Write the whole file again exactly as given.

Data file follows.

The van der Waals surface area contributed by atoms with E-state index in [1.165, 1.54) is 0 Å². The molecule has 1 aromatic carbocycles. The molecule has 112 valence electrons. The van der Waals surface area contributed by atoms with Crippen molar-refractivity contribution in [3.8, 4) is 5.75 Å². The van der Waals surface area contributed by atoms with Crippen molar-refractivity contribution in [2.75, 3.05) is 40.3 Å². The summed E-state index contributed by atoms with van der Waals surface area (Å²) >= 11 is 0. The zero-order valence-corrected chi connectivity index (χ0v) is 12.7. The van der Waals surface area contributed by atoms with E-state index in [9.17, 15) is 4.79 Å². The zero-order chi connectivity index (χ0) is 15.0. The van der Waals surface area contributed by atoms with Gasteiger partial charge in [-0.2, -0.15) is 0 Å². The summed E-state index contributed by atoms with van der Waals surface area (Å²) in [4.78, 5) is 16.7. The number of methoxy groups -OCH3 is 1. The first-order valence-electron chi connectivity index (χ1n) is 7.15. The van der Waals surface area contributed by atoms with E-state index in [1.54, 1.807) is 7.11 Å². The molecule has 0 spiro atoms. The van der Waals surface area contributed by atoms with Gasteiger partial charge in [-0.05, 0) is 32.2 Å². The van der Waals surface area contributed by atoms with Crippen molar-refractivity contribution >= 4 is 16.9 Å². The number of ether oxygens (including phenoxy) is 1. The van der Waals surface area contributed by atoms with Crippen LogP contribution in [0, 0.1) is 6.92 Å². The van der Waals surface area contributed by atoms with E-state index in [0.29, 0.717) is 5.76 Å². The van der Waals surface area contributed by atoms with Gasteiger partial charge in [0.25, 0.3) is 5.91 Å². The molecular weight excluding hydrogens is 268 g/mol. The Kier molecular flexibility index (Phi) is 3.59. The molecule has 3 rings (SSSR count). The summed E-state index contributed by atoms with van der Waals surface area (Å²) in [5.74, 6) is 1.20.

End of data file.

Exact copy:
The van der Waals surface area contributed by atoms with E-state index in [1.165, 1.54) is 0 Å². The molecule has 1 aromatic carbocycles. The molecule has 112 valence electrons. The van der Waals surface area contributed by atoms with Crippen molar-refractivity contribution in [3.8, 4) is 5.75 Å². The van der Waals surface area contributed by atoms with Crippen molar-refractivity contribution in [2.75, 3.05) is 40.3 Å². The summed E-state index contributed by atoms with van der Waals surface area (Å²) >= 11 is 0. The zero-order valence-corrected chi connectivity index (χ0v) is 12.7. The van der Waals surface area contributed by atoms with E-state index in [9.17, 15) is 4.79 Å². The zero-order chi connectivity index (χ0) is 15.0. The van der Waals surface area contributed by atoms with Gasteiger partial charge in [-0.2, -0.15) is 0 Å². The summed E-state index contributed by atoms with van der Waals surface area (Å²) in [4.78, 5) is 16.7. The number of methoxy groups -OCH3 is 1. The first-order valence-electron chi connectivity index (χ1n) is 7.15. The van der Waals surface area contributed by atoms with E-state index in [1.54, 1.807) is 7.11 Å². The molecule has 0 spiro atoms. The van der Waals surface area contributed by atoms with Gasteiger partial charge in [-0.05, 0) is 32.2 Å². The van der Waals surface area contributed by atoms with Crippen molar-refractivity contribution >= 4 is 16.9 Å². The number of ether oxygens (including phenoxy) is 1. The van der Waals surface area contributed by atoms with Crippen LogP contribution in [0, 0.1) is 6.92 Å². The van der Waals surface area contributed by atoms with E-state index in [0.29, 0.717) is 5.76 Å². The van der Waals surface area contributed by atoms with Gasteiger partial charge in [0.25, 0.3) is 5.91 Å². The molecular weight excluding hydrogens is 268 g/mol. The Kier molecular flexibility index (Phi) is 3.59. The molecule has 3 rings (SSSR count). The summed E-state index contributed by atoms with van der Waals surface area (Å²) in [5.74, 6) is 1.20.